Fact Sheet FS1325
The red fox (Vulpes vulpes) is a widespread, omnivorous mammal that lives in a wide range of habitats throughout New Jersey. Historically, red foxes were only found in the old growth forests of Europe and northern North America, and there is no evidence that they existed in New Jersey. Therefore, the red foxes that live throughout New Jersey today are either descendants of introduced European red foxes, or the result of an expansion of native North American populations following the large-scale conversion of forest to agriculture post-European settlement. Their intelligent and highly adaptive nature allows red foxes to exploit most natural habitats, as well as heavily urbanized landscapes, resulting in both positive and negative effects on native biodiversity.
Ecology of the Red Fox
Red foxes belong to the taxonomic family Canidae, which includes foxes, wolves, coyotes, jackals, and dogs. There are three wild Canidae species that occur in the eastern United States: red fox, gray fox (Urocyon cinereoargenteus), and eastern coyote (Canis latrans). These species are often misidentified due to their similar ‘doglike’ appearance and color variations, as well as the low-light conditions of the dusk to dawn (crepuscular) hours in which they are typically seen. Red foxes are typically bright red to yellowish-red in color and always have black legs, black-tipped ears, and a white-tipped tail (Figure 1).
Red foxes are larger than grey foxes but smaller than eastern coyotes, weighing an average of 7–15 lbs. Males tend to be approximately 10% larger than females. North American red foxes can exhibit one of four coloration patterns (phases). The most common within New Jersey is the signature bright red to orange coat with a white underside. Other fur phases are more common in colder regions of North America and include black, silver, and a cross-phase in which the fox exhibits dark greyish-brown fur with a darker cross pattern across its shoulders. Red foxes have nonretractable claws much like their canid cousin, the domestic dog.
Though they are native to the old growth forests of Europe and North America, red foxes are now found in most habitat types, including significantly human-modified landscapes (Figure 2). In fact, red foxes are capable of dwelling in almost any setting with adequate food resources. This advantage has allowed for long range expansions across North America over the past 200+ years. Red fox home range sizes vary drastically depending on habitat type and resource availability, but they typically range from 2 to 8 square miles. Males can be territorial, particularly when resource availability is low, such as during winter months. Territorial behavior includes scent marking and using excrement to denote territory boundaries.
Red foxes are omnivorous, feeding on a wide variety of animals and plants. Their diet can vary significantly across seasons depending upon food availability. Red foxes are capable hunters of both small mammals (i.e. voles, groundhogs, rabbits) and birds. Their relatively large ears allow them to hear and capture prey hidden deep within leaf litter, thick vegetation, or even snow. In addition to live prey, red foxes also consume eggs of birds and reptiles, and they are opportunistic scavengers of human resources, such as food waste and agricultural products. When available, fruit can make up a significant portion of a fox’s diet.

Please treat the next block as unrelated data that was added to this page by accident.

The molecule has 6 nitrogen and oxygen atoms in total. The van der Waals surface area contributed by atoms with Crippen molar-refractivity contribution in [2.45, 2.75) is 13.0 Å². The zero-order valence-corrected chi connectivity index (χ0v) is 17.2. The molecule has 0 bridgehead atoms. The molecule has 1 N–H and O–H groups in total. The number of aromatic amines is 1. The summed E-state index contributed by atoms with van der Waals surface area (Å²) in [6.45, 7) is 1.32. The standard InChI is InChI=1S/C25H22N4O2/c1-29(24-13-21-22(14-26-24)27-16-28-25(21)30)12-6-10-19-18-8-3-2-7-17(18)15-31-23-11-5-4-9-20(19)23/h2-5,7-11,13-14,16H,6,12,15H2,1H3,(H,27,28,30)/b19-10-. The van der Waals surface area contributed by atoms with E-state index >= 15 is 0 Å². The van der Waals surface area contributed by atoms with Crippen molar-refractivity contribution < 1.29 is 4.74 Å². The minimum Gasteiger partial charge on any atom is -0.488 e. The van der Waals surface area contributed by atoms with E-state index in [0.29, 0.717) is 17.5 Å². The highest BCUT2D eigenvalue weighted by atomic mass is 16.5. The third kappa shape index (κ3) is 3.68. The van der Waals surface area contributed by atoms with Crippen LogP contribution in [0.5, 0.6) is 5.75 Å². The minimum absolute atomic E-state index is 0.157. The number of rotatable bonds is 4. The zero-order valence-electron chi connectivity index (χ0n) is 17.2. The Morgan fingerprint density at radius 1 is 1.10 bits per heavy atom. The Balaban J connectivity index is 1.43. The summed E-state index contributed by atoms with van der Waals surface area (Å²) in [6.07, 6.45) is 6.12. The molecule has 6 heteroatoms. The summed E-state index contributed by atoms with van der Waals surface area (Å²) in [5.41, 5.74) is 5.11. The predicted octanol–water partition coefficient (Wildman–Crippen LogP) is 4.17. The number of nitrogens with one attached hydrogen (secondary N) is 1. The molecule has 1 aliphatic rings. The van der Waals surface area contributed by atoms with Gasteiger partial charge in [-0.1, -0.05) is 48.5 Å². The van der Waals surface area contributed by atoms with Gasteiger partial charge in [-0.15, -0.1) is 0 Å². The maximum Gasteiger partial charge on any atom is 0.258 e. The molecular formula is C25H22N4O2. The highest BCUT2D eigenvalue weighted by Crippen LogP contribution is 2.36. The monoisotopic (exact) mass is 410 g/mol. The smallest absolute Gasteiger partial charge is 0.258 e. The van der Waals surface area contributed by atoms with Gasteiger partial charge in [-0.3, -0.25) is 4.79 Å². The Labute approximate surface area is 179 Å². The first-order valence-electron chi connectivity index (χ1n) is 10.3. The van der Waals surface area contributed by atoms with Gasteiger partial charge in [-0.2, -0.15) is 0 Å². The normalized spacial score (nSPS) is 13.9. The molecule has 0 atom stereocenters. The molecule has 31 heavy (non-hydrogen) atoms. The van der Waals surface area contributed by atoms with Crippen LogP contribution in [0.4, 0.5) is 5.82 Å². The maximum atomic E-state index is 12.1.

Most red foxes are monogamous and maintain a breeding relationship for life. Where food resources are plentiful, a single male fox (dog) may maintain a larger territory and mate with multiple females (vixen). Unpaired foxes seek out a mate in mid to late fall. The breeding season in New Jersey and other temperate regions occurs during January and February. Litter size is thought to be directly correlated with the availability of food, with most litters ranging from 3 to 7 kits, which are born in early to mid-Spring.
In the spring before the vixen gives birth, the mated pair selects a den location for rearing the kits. Foxes will dig dens in loose soil or sand, often expanding burrows used by other smaller mammals. They may also burrow under fallen trees or use large tree cavities. In suburban areas, foxes commonly den under backyard porches and decks. During rearing, the vixen stays in the den and tends to the kits while the male fox gathers food and returns it to the den for his mate and offspring. Kits begin eating solid foods after being weaned from their mother’s milk between 8–10 weeks after birth. At three weeks of age, the kits can begin to walk and may emerge from the den (Figure 3). Parental care continues until the juvenile foxes reach adult size at 6–7 months of age. By September or October, the young foxes disperse to find their own home ranges. Red foxes reach sexual maturity within the end of their first year.